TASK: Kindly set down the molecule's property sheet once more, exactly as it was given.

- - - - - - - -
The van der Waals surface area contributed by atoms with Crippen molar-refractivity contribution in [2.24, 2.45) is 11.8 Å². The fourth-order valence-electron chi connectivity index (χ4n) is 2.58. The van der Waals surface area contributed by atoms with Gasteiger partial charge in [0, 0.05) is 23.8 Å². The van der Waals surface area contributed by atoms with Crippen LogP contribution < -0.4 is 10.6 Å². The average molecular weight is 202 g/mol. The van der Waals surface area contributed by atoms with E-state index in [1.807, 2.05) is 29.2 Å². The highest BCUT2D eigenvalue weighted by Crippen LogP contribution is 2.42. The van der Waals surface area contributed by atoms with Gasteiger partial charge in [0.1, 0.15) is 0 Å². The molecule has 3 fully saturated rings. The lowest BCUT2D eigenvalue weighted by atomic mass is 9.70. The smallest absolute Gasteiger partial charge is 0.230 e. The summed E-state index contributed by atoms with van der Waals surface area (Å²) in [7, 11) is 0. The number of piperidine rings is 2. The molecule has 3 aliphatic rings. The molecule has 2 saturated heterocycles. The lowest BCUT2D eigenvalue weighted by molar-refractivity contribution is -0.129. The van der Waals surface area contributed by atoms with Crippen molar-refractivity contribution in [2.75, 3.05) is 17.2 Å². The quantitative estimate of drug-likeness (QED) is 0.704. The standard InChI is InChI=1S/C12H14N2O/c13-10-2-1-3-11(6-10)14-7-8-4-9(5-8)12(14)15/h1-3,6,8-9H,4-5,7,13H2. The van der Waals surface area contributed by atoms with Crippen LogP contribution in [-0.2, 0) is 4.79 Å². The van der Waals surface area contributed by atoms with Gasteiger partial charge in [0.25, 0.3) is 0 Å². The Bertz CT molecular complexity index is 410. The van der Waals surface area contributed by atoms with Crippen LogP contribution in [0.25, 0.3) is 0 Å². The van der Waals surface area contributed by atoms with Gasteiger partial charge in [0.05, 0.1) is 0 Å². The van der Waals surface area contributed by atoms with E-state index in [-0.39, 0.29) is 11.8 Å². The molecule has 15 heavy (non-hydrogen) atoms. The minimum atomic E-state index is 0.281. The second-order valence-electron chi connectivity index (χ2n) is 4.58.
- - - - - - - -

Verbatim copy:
The van der Waals surface area contributed by atoms with Crippen molar-refractivity contribution in [2.24, 2.45) is 11.8 Å². The fourth-order valence-electron chi connectivity index (χ4n) is 2.58. The van der Waals surface area contributed by atoms with Gasteiger partial charge in [0, 0.05) is 23.8 Å². The van der Waals surface area contributed by atoms with Crippen LogP contribution < -0.4 is 10.6 Å². The average molecular weight is 202 g/mol. The van der Waals surface area contributed by atoms with E-state index in [1.807, 2.05) is 29.2 Å². The highest BCUT2D eigenvalue weighted by Crippen LogP contribution is 2.42. The van der Waals surface area contributed by atoms with Gasteiger partial charge in [0.1, 0.15) is 0 Å². The molecule has 3 fully saturated rings. The lowest BCUT2D eigenvalue weighted by atomic mass is 9.70. The smallest absolute Gasteiger partial charge is 0.230 e. The summed E-state index contributed by atoms with van der Waals surface area (Å²) in [7, 11) is 0. The number of piperidine rings is 2. The molecule has 3 aliphatic rings. The molecule has 2 saturated heterocycles. The lowest BCUT2D eigenvalue weighted by molar-refractivity contribution is -0.129. The van der Waals surface area contributed by atoms with Crippen molar-refractivity contribution in [2.75, 3.05) is 17.2 Å². The quantitative estimate of drug-likeness (QED) is 0.704. The standard InChI is InChI=1S/C12H14N2O/c13-10-2-1-3-11(6-10)14-7-8-4-9(5-8)12(14)15/h1-3,6,8-9H,4-5,7,13H2. The van der Waals surface area contributed by atoms with Crippen LogP contribution in [-0.2, 0) is 4.79 Å². The van der Waals surface area contributed by atoms with Gasteiger partial charge in [0.25, 0.3) is 0 Å². The Bertz CT molecular complexity index is 410. The van der Waals surface area contributed by atoms with Crippen LogP contribution in [0.25, 0.3) is 0 Å². The van der Waals surface area contributed by atoms with Gasteiger partial charge in [0.05, 0.1) is 0 Å². The van der Waals surface area contributed by atoms with E-state index in [-0.39, 0.29) is 11.8 Å². The molecule has 15 heavy (non-hydrogen) atoms. The minimum atomic E-state index is 0.281. The second-order valence-electron chi connectivity index (χ2n) is 4.58.